The other strategy involves the use of intermediate activities. The intermediate activities involve making students form small groups and solve some problems in the form of riddles. When they are learning through a riddle, it is very easy to understand what is taught by the teacher. Another strategy is by involving the students in certain advanced activities. The activities will majorly focus on the topic of discussion like describing and sorting shapes. The children should be able to describe and identify three-dimensional objects.
Resources that Can Support Children’s Mathematics Learning
Mathematics requires certain resources that guide the proper learning process. The resources, for instance, depending on the topic that the students are learning at a particular time (Joanne & Martin, 2007). In this case, it is crucial to note that learning of geometry and space is guided by the use of lines, shapes and building up of pyramids. Children can learn from models in understanding mathematics. This resource model may include prisms, boxes, truncated prisms and development of edge models. Also, the models are made from straws, pipes, cleaners or sticks that could be connected with tape or clay (Wilder & Mason, 2005). These enable understanding of the mathematical concepts, and the children can draw some useful information from the figures. Plain drawing papers are also useful especially when they are introduced in drawing of shapes.
The children can draw something they know from circles, triangles, and rectangles (National Library of Virtual Manipulative, 2010). They will be able to identify the number of sides that each figure has. The learning resources should be present at all times when teaching geometry in mathematics. The children will have a better understanding of the concepts and be able to apply the knowledge relatively based on the provided circumstances in life.
Learning geometry and shapes provide a good opportunity for the children to understand their surrounding. Mathematics is useful in such analysis apart from being able to evaluate, calculate and make a clear presentation of the facts in any given condition. It is important to note that children learn mathematics in states or levels of developing special concepts. According to the above discussion, Van Hiele’s theory highlights the five levels, which include, but not limited to analysis, visualization, rigor, formal deduction, and informal deduction. Each level means there is a certain concept that becomes known by the children. This enables the professional teachers to understand the levels and present relevant ideas that the students can master effectively.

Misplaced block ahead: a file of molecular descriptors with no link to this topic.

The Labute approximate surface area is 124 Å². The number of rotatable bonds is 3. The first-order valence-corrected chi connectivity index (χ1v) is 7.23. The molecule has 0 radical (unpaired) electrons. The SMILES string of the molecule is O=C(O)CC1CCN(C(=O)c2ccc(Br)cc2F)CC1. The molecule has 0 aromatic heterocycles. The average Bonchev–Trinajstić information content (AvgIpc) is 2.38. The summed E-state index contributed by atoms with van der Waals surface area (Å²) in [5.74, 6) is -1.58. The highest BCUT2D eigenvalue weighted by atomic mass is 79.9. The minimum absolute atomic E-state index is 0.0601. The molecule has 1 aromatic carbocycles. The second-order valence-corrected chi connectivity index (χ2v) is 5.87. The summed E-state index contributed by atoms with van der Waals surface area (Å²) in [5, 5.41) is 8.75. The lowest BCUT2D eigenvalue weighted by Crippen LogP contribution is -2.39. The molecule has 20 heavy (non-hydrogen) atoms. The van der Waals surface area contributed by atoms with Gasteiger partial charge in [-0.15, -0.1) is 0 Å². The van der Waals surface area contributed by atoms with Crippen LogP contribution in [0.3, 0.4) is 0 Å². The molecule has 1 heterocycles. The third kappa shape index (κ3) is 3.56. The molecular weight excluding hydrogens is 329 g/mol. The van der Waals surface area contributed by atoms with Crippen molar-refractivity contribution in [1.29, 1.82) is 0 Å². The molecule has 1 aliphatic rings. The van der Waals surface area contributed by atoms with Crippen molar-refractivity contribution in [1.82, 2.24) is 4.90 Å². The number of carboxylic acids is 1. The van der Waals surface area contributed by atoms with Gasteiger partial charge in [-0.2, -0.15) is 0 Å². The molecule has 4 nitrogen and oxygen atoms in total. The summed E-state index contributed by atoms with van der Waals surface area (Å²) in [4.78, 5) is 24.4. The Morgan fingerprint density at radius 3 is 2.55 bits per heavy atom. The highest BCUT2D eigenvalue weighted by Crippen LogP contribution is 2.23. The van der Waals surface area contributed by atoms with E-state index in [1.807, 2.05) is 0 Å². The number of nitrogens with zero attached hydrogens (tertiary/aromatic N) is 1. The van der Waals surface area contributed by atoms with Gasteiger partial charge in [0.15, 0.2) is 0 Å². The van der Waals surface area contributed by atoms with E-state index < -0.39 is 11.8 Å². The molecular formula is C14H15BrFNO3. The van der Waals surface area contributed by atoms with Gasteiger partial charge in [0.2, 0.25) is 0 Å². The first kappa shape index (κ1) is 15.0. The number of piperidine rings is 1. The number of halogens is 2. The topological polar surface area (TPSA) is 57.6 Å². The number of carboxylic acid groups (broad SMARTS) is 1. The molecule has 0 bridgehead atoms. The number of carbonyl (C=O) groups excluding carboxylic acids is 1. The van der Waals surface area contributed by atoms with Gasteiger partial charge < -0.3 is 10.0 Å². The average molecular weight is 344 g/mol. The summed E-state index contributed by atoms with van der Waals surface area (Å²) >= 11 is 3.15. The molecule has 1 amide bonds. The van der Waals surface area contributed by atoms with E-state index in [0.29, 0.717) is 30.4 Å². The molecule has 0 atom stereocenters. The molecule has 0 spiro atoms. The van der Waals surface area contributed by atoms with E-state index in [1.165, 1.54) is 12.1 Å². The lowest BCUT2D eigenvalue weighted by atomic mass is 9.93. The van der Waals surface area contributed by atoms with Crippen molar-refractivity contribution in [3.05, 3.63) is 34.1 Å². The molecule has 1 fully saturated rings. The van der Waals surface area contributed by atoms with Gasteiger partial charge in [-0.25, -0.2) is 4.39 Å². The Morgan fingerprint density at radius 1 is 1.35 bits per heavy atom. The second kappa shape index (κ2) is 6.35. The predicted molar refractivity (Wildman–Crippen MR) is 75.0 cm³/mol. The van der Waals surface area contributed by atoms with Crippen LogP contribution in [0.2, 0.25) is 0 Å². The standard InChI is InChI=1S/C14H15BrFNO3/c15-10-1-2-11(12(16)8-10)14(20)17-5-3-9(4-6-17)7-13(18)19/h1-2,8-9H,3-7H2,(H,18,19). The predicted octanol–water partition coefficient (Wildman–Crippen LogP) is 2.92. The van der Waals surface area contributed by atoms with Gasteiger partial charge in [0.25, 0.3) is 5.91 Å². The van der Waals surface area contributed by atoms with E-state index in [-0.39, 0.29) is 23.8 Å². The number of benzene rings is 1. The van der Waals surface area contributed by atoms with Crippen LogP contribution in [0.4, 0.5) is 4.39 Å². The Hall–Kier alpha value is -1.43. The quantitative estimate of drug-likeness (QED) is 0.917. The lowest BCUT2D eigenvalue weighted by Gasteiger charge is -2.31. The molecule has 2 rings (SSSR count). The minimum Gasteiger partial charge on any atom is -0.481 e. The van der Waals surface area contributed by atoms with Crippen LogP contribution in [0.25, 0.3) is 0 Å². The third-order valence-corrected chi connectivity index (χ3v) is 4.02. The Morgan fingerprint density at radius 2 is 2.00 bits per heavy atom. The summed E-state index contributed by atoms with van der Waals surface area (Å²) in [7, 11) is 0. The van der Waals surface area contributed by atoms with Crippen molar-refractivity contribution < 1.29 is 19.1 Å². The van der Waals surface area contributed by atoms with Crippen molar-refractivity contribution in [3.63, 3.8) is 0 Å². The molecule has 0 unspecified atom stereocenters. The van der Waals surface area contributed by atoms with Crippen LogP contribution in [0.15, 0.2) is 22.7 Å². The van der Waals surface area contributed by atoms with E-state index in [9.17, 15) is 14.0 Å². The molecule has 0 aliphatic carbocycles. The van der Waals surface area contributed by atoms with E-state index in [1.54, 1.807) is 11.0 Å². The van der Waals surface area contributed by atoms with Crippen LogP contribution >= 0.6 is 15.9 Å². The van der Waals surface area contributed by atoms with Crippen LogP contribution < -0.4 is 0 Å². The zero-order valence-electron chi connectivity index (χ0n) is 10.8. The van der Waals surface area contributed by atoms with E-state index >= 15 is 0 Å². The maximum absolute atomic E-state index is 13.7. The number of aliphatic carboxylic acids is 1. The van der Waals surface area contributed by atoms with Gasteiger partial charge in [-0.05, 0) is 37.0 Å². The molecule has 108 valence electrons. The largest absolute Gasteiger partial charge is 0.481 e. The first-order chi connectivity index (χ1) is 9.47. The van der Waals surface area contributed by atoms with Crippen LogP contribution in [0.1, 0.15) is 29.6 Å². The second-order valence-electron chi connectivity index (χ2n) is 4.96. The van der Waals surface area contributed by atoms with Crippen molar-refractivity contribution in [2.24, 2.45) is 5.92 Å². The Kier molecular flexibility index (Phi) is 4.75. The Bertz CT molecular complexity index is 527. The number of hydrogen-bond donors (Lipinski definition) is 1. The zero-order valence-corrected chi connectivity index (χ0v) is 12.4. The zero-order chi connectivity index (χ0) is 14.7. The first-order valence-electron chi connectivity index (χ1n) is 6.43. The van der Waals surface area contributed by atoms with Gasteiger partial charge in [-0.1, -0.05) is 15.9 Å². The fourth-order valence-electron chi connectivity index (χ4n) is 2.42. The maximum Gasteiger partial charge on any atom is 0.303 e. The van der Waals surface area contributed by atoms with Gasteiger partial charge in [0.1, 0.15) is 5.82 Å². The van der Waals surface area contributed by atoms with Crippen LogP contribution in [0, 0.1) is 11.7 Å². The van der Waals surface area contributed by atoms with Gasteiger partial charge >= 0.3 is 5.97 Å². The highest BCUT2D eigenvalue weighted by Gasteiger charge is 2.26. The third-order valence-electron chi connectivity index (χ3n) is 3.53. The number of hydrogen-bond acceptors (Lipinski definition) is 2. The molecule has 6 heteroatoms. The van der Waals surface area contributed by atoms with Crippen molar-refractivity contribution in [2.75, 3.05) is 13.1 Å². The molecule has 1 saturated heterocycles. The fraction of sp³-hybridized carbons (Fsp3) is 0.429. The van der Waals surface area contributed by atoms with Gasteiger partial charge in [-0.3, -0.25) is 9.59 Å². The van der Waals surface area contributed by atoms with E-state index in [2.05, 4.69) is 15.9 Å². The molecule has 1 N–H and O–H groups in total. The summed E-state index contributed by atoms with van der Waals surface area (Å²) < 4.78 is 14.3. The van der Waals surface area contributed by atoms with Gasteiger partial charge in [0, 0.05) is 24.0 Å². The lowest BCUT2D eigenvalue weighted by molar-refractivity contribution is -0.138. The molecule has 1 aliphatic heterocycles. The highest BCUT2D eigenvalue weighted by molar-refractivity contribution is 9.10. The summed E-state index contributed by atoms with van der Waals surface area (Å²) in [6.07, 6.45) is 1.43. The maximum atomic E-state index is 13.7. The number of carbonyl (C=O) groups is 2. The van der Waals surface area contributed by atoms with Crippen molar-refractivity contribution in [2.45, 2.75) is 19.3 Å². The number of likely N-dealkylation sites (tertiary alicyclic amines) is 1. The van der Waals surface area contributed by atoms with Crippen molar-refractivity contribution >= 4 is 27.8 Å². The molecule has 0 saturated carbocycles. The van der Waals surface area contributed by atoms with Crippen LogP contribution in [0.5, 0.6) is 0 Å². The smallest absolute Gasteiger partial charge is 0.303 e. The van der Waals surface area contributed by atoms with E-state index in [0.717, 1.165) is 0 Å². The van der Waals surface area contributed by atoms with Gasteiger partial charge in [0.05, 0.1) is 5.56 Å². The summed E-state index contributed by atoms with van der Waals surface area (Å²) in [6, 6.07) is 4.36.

The strategies for teaching mathematics, especially geometry is also important and includes learning the known to unknown and having intermediate teaching methods among others. This helps in good understanding. Also, there should be good resources that guide in the teaching process, which include models of various shapes for the practical approach in handling geometry. Finally, mathematics is generally applied in various areas of operation in our daily life and it is important when incorporated in the syllabus especially geometry for the young children to give better foundation and skills in appreciating figures.
Booker, G., Bond, D., Sparrow, L., & Swan, P. (2010). Teaching Primary Mathematics (4th edition). Frenchs Forest, NSW: Pearson Australia.
Carpenter, P., Hebert, J., Murray H., Wearne, D., Fuson, C. & Fennena, E. (1997). Making Sense: Teaching and Learning Mathematics. Portsmouth: Heinemann Publishers.
Deborah, M. (2009). Strategies for Teaching Mathematics. Huntington Beach: Shell Education Publisher.
Joanne, P. & Martin, K. (2007). Supporting Mathematical Learning: Effective Instruction, Assessment, and Student Activities. San Francisco: Jossey- Bass.
Muschla, A. & Gary, R. (2006). Hands-Onn Math Projects with Real-Life Applications. San Francisco: Jossey- Bass.
National Library of Virtual Manipulatives (2012). Web.
National Research Council & Committee on Early Childhood Mathematics (2009). Mathematics Learning in Early Childhood. Washington DC: National Academies Press.
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Wilder, J. & Mason, J. (2005). Developing Thinking in Geometry. California: Sage Publications Ltd.